Friday, December 15, 2017
Opinion

Column: How I saved a man's life

I saved a man's life.

It feels odd to utter that sentence. It sounds like a request for admiration or at the very least congratulation, but really it is an expression of wonderment.

To have saved a life — or part of one; this man was 48 — is to have forestalled grief and loss for others, and to have restored reality to a world, the world as that man will experience it until, I hope after many, many years, death comes for him once again.

In one sense, human lives are little things, and we hear of the loss of them — by suicide bombs, collapsed buildings, flesh-eating bacteria — with an equanimity that increases with distance.

But the death of one person, that is something else. We are, ourselves, one person, not 100 or 1,000. The loss of a single life, with all that life contains, takes on a dimension that we can more easily appreciate. In the same way, I think that to have saved the life of one person seems more real, more textured, more satisfying to me than if I had somehow saved 1,000.

Here is how it came about. When my first child was born at Cedars-Sinai, I gave a pint of blood in advance against its being needed during the delivery. Somehow or other in my euphoria over the arrival of that baby boy — he's 31 now — I must have felt the need to give something back, and I started donating blood regularly. Later, when I had become a familiar face in the donor room, they asked whether I would like to donate platelets.

Platelets are tiny yellow things in your blood that help with clotting. Apparently there is a chronic shortage of them because lots of people need them after accidents and surgeries, they don't keep as long as whole blood and, because the donation process takes about four times as long as giving whole blood — two hours, all told, when you figure in the prep and collecting your Oreos and free movie tickets afterward — fewer people are willing to do it.

Anyway, I started giving platelets every two weeks. That was more than 25 years ago. Then one day the recruiting lady, who often bemoans to me the difficulty of getting people to come in and donate, called to beg me to undergo a more onerous procedure.

This time the product required was white blood cells, the kind that combat infections. They were needed in a hurry for a man who was awaiting stem cell therapy for leukemia. Because his immune system had been suppressed, he had gotten an intractable fungal infection in an eye.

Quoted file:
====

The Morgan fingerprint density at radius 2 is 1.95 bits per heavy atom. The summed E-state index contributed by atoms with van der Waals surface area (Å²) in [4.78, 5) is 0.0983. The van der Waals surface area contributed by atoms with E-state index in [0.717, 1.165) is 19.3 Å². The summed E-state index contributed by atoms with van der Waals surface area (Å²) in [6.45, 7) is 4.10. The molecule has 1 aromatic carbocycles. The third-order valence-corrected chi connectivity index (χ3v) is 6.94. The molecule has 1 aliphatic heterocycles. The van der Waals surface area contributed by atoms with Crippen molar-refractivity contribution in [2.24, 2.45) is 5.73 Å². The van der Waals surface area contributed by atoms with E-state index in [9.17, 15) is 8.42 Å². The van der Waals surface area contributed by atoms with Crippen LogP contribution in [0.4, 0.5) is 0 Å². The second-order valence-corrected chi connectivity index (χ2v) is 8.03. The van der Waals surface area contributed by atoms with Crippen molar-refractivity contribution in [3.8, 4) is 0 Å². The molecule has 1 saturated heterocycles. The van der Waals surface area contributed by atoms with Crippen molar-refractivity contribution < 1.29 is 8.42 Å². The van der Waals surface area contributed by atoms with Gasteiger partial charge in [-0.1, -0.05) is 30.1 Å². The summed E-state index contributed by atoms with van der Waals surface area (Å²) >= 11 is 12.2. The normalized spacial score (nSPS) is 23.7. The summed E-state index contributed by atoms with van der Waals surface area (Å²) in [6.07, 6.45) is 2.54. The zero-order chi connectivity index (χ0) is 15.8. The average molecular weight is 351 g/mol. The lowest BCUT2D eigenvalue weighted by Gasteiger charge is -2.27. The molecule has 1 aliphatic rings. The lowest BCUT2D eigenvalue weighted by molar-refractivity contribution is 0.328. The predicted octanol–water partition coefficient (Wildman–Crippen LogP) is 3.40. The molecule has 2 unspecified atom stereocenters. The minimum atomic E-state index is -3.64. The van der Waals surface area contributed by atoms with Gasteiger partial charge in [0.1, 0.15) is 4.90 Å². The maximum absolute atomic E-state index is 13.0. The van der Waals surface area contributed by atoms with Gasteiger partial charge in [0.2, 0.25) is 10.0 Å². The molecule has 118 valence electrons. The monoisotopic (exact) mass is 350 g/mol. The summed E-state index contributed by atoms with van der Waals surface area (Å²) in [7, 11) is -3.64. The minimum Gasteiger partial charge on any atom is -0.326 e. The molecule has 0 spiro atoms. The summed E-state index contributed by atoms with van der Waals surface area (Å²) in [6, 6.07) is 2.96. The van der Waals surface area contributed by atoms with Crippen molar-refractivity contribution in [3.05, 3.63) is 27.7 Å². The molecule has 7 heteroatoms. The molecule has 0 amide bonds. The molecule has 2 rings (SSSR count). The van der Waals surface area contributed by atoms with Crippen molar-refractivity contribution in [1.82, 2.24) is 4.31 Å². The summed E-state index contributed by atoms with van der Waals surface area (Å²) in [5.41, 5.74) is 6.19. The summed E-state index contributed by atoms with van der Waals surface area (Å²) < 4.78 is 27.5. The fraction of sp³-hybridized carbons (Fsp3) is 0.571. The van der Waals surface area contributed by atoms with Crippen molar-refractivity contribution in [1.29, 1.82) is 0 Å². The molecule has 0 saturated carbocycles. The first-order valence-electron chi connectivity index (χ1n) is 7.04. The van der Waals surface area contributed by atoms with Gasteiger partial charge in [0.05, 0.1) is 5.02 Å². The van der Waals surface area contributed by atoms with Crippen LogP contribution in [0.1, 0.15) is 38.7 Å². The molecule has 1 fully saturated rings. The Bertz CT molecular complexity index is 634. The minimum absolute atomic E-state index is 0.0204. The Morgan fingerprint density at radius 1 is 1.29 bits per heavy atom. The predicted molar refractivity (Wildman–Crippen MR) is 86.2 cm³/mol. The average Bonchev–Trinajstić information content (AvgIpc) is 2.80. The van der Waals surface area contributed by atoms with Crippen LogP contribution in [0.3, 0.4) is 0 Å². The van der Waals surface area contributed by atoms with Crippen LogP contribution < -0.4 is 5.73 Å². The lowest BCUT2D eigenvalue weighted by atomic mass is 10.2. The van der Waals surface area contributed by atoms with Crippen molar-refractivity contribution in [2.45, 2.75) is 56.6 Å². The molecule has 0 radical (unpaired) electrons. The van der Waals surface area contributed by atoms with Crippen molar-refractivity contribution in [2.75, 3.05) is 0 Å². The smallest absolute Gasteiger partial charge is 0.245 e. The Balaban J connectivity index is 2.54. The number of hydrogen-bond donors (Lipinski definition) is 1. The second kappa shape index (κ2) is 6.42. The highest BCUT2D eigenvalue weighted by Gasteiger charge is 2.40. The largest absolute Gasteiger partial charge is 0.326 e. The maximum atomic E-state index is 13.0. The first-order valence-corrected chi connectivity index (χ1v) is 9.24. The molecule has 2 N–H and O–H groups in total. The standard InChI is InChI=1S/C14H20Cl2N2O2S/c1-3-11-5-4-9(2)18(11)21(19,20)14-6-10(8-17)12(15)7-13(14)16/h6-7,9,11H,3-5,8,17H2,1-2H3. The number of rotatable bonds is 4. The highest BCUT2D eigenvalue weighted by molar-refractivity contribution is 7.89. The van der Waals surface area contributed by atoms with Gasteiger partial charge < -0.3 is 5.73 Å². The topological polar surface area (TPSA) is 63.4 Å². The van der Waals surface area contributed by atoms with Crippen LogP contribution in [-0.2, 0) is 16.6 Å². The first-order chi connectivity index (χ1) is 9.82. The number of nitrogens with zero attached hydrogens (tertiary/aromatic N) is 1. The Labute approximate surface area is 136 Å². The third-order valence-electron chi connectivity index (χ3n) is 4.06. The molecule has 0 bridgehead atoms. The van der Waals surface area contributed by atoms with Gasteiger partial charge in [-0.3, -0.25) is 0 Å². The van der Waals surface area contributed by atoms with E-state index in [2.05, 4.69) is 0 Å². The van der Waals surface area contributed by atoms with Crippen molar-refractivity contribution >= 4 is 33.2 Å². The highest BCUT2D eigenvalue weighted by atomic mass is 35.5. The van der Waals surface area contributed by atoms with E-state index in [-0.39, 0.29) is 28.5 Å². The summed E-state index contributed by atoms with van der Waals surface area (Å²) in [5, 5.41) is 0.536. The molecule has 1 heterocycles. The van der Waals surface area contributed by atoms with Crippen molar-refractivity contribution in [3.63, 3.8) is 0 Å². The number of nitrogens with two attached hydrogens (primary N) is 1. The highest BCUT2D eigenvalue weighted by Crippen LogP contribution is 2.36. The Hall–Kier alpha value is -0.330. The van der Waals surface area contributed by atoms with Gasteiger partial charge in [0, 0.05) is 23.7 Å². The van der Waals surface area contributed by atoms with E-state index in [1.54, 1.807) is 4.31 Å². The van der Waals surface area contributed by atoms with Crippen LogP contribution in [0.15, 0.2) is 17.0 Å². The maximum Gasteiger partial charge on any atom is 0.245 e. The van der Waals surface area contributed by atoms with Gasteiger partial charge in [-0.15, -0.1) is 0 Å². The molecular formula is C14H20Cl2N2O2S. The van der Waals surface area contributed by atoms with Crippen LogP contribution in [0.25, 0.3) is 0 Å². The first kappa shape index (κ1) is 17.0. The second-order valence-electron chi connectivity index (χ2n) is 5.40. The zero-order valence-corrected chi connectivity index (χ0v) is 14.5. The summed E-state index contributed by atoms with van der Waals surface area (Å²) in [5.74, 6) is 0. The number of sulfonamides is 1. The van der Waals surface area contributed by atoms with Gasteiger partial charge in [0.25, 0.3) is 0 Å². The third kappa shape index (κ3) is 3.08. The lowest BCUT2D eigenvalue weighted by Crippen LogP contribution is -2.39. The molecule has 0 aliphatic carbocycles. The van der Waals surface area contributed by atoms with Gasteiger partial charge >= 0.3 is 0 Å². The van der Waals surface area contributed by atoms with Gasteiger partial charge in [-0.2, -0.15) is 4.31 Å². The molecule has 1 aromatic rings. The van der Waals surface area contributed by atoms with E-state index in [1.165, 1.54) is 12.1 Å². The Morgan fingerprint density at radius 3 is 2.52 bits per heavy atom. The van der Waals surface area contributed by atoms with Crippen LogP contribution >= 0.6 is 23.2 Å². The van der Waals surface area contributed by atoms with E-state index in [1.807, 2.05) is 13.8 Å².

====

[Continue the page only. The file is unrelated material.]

As she explained it, he could not get the stem cells while he had the infection, and if the infection could not be overcome, they would have to remove the eye and a big part of his face. I had a compatible blood type and, more important, I was currently screened and could donate immediately.

It turned out that what was required was three visits to Cedars over three days. The first was to get a shot that would boost my production of white cells. Then there would be two three-hour sessions with a needle in each arm. That's not really so bad, if you don't mind your nose itching. You can't read because your arms are pinioned at your sides, but they have movies. I watched Skyfall twice and the Robert Downey Jr. Sherlock Holmes 1¼ times.

The patient's wife came to thank me. She was intensely grateful, but I felt like an impostor and that her gratitude was misplaced. To her what I was doing was a very great thing, and I was a very good person; to me it was almost nothing, and I was just me.

She was very religious, and I wondered if I could elevate atheists in her estimation by explaining that I was one, but I decided to keep my mouth shut, especially because I sensed that there wasn't a lot of optimism among the medical people about the likely efficacy of the procedure.

A couple of weeks later I learned that it had worked. The infection was almost gone, and even the blood cancer had temporarily retreated. The nurse who came to tell me had tears in her eyes.